Tomorrow (5/4) I walk 8 miles down West River Drive with my friends at Walk MS 2008 for the National Multiple Sclerosis Society.
My good friend Drew, our team captain, was diagnosed with MS in 2001. Before knowing him, I didn’t really have any connection with the disease and wasn’t knowledgeable about it. However, I’ve come to know a bit more through him and my own research.
MS is an autoimmune condition in which the immune system attacks the central nervous system, leading to demyelination (or the stripping away of the protective casing around your nerves). It may cause numerous physical and mental symptoms, and often progresses to physical and cognitive disability. Disease onset usually occurs in young adults, is more common in women, and has a prevalence that ranges between 2 and 150 per 100,000. Any one of us could come face to face with MS!
Walk MS is a key fundraiser of the National MS Society, the leading provider services and programs for people living with MS and their families. The Society also invests more money in MS research than any other volunteer-driven organization in the world. I encourage you to find out more about this mystifying disease as well as contribute to the efforts to raise awareness & funds for research.
I’m pretty sure you can still contribute to our team if you so choose.
Recently, there were a bunch of stories, commentary and television appearances concerning the transgendered man (Thomas Beatie) who became pregnant.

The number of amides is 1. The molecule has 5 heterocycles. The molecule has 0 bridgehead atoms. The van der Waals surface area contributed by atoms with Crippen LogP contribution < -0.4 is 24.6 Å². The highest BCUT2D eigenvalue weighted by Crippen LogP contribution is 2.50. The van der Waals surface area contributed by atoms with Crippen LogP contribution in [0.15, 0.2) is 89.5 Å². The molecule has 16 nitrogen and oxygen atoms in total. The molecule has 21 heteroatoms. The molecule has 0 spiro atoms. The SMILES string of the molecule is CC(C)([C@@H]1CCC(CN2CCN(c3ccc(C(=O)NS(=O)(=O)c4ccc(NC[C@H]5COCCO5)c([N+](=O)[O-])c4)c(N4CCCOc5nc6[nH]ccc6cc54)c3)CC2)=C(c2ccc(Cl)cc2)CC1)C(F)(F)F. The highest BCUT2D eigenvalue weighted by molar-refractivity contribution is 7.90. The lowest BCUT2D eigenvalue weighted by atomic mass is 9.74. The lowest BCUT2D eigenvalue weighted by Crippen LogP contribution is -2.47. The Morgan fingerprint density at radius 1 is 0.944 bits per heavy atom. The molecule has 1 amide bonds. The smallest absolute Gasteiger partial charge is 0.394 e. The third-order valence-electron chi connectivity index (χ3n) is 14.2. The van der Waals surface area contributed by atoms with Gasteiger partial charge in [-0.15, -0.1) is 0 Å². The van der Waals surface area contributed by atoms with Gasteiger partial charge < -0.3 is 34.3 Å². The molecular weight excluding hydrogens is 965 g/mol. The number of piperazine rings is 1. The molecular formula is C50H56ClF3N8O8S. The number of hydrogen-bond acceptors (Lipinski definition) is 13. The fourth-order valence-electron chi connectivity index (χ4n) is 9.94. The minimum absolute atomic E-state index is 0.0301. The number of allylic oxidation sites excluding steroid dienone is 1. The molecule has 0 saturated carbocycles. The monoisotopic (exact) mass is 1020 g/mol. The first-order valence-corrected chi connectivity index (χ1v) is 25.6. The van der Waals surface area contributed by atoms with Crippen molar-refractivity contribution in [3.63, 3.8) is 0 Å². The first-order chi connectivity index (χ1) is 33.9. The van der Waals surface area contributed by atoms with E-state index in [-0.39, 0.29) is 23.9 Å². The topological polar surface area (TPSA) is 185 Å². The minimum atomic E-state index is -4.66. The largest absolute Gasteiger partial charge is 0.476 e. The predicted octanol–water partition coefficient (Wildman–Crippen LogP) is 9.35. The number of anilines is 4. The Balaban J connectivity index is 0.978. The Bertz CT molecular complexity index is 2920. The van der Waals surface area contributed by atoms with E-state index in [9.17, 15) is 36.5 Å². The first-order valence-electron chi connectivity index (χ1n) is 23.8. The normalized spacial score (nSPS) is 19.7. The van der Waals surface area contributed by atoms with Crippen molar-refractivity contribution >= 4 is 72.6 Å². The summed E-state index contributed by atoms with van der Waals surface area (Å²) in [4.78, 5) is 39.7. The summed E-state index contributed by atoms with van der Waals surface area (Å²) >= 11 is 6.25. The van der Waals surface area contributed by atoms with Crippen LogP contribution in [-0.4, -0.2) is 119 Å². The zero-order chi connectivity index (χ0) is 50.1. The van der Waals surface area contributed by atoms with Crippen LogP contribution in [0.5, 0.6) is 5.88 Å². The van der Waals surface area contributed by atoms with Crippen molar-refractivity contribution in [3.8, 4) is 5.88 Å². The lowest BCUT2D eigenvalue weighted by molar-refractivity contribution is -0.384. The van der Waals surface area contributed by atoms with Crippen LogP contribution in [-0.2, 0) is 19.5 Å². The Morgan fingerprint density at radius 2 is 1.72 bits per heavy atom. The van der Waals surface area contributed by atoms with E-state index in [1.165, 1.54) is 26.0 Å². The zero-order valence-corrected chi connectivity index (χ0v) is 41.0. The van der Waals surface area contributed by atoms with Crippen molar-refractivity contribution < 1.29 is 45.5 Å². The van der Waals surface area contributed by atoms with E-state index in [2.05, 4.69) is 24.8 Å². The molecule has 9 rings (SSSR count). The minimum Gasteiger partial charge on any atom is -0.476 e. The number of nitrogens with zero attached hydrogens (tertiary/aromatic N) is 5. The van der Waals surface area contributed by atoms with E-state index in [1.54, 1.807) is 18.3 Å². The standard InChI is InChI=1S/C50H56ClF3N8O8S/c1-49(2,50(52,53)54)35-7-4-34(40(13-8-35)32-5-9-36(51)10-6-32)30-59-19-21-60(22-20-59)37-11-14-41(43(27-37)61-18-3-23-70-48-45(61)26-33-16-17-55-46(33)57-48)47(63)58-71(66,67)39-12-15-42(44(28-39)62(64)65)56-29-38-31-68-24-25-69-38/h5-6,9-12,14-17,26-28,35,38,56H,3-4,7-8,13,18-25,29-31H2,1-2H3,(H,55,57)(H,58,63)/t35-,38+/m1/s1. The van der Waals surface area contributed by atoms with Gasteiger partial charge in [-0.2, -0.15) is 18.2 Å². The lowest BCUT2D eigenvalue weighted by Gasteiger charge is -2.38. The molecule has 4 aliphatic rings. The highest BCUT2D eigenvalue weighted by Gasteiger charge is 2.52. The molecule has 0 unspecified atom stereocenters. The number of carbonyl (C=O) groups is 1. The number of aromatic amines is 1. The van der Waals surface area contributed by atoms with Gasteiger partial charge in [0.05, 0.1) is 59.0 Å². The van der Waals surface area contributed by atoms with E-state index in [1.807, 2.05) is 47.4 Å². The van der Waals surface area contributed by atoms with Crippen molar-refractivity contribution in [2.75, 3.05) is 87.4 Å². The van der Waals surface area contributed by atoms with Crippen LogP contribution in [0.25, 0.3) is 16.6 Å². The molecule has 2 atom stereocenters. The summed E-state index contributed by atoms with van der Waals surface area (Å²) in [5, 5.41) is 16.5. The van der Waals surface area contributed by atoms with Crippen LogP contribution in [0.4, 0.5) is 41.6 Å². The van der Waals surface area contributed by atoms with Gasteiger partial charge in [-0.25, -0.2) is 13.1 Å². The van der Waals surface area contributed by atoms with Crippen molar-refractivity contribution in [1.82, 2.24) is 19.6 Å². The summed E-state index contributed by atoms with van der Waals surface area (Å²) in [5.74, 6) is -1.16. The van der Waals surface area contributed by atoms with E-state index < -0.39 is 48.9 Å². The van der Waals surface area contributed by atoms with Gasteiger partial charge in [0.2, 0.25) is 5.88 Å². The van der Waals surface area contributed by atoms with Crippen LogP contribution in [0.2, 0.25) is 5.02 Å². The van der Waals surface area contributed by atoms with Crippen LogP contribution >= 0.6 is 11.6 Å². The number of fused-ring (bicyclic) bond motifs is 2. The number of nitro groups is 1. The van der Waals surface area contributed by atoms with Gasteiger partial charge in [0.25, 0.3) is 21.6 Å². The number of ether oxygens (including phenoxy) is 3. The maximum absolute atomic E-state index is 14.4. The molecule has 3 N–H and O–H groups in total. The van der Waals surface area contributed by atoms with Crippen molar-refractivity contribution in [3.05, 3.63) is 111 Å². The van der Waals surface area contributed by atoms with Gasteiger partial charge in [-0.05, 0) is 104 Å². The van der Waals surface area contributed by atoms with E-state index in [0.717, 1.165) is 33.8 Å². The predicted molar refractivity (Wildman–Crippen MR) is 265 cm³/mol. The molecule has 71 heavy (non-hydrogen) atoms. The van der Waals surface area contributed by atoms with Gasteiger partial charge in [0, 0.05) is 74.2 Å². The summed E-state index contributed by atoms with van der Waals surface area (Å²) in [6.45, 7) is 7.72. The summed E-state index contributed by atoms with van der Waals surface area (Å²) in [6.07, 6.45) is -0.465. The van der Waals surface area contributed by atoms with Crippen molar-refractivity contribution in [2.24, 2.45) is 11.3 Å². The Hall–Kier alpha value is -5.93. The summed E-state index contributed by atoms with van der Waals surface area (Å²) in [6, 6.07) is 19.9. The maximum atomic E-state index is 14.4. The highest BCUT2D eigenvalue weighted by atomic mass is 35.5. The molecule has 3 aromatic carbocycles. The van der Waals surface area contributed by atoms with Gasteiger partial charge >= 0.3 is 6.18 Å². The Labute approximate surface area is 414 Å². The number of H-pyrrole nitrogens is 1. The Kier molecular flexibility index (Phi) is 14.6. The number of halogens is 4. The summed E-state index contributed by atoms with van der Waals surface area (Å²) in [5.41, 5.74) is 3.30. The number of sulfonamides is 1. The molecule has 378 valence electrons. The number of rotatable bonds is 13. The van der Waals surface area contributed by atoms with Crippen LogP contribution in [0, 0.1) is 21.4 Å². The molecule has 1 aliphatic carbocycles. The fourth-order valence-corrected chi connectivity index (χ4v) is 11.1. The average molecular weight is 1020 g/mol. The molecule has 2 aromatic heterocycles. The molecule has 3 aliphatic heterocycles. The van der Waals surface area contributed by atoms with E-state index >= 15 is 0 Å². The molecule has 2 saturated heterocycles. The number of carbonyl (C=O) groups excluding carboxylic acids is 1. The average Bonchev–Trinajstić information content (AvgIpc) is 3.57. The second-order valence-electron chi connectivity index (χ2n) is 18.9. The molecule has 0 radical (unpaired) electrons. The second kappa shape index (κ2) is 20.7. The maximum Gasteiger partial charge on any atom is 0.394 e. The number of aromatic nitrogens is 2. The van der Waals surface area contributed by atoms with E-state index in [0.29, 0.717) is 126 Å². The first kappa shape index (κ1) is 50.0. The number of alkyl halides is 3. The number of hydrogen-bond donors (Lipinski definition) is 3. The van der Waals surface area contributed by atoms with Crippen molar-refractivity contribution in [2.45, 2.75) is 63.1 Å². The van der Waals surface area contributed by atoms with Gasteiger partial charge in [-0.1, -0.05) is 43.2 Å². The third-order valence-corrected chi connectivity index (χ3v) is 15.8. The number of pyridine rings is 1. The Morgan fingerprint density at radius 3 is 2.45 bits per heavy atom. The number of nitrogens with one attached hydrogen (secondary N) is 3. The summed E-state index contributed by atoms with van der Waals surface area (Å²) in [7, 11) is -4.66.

Many times we hear of transexuals who are born men but choose to live as women. Until recently, I feel like the other side of transgendered life, biological females living as males, hasn’t been explored. The Beatie story has brought some of the discussion to light. People are still confused, uncomfortable and freaked out by the whole thing. Not just Beatie being with child, but the idea that a person of one biological gender would choose to live differently, as a man or woman. If you’re confused, uncomfortable or freaked out, imagine how those transgendered folks must feel when making these life-altering decisions and then living with them.
Now, imagine that same burden with the additional weight of being Black. Not only must you contend with what I believe to be a harsher form of homophobia (I think that even the most anti-LGBTQ person can make room in their consciousness for a lesbian or for a gay man, but it’s beyond the grasp of many to comprehend a transgendered person), you must also deal with racism. With that, the harsh backlash that comes from within the Black community towards LGBTQ folks.
A film is in the works to discuss some of these issues. It’s called “Still Black: A Portrait of Black Transmen.” The trailer makes it look pretty interesting. There’s even a black male (born female) who gave birth to twins. Funny that story didn’t make national headlines or Oprah. But neither do Black folks who go missing, so I guess it’s to be expected.
Anyway, check out the trailer and the site. Let me know what you think.
click on the pic for the BIG picture and the rest of the article.
This article from Good Housekeeping has been circulating around the interweb for like, EVER. Still, I can’t help but get a kick out of it. Post it on a messageboard and you’ll see how many people find absolutely nothing wrong with the message put forth in the article/ad. I guess at a certain level, there’s nothing wrong with it if that’s what you’re into. It’s the entitlement of it all that really gets to me.
If anything, I think men should be offended. They sure seem delicate and sensitive. If I, as a wife, need to tiptoe around my husband because he can’t handle being around all those “work-weary people” everyday, and survive under the burden of strain and pressure placed upon him at his white-collar job, well he’s a loser. If he needs to be coddled and the realities of our family life must be hidden away from him, well he’s a wimp. If he can’t handle the real world, well he’s lame. Continue reading